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Ceinwen Haydon


Under the bed in our spare room,
a tiny cubby of a place, I wriggle
on my belly, breathe in dust
to reach for a box of old diaries,
secrets coded from my teenage years.

A clutch of battered tomes, safely
stashed long ago. As I’d stowed them
with care, you’d mocked me, sneered,
Stupid, you’ll never read them again.
And I haven’t. My fingers extend,

I touch the cardboard carton, but
can’t quite grasp the flap to pull
it out towards me. I try again,
my stiff shoulder and elbow ache
with effort. My sacroiliac joint
screams. I lock, foetal, stuck

and take a break. At rest, I try
to stretch gently. My cheek
touches fabric. In shadow-light,
I see a woollen ball. It's yours.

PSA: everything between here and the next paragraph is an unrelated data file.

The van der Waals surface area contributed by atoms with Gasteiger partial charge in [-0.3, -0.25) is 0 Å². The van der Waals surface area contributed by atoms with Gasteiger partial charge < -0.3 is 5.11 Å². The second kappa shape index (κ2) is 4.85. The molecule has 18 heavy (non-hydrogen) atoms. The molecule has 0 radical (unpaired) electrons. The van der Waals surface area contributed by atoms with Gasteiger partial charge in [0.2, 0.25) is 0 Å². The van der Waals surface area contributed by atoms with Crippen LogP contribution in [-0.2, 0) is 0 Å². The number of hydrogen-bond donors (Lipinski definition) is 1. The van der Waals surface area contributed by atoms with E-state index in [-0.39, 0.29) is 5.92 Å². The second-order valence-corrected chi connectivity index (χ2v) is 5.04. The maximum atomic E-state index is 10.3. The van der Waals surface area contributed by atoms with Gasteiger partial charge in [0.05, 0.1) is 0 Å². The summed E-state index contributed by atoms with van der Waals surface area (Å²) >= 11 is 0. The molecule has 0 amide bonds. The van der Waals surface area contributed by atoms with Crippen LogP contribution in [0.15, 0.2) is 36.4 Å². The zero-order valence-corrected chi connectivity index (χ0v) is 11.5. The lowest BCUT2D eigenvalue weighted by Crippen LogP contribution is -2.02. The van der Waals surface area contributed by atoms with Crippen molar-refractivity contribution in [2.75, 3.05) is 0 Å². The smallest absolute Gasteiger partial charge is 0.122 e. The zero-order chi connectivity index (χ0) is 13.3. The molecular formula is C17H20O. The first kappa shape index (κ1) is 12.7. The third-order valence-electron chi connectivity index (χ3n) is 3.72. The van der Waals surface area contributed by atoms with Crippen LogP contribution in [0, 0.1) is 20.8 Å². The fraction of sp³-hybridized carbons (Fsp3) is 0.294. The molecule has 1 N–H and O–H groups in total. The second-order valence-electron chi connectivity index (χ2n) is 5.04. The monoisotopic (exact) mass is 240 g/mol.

A single hiking sock: rough,
mildly perfumed with old sweat
and fungal aromas. I forget
my journals and recall the day
you left me on misted Snowden
to find my own way
Alone, slow,
Five months pregnant
with our first child.

Yet, I stayed with you, tried hard
to make it work. Now, you’re dead,
I’m free to be me. Diaries can wait.

Slowly, I slither out of confinement,
emerge and find my own two feet.
Though I’m old, it’s not too late.

Bio: Ceinwen E Cariad Haydon [MA Creative Writing, Newcastle 2017]

Ceinwen lives in Newcastle upon Tyne, UK, and writes short stories and poetry. She has been widely published in web magazines and in print anthologies. She is a Pushcart and Forward Prize nominee and her first chapbook, 'Cerddi Bach' (Little Poems), was published by Hedgehog Press in She is developing practice as a participatory arts facilitator, mainly with elders and believes everyone’s voice counts.

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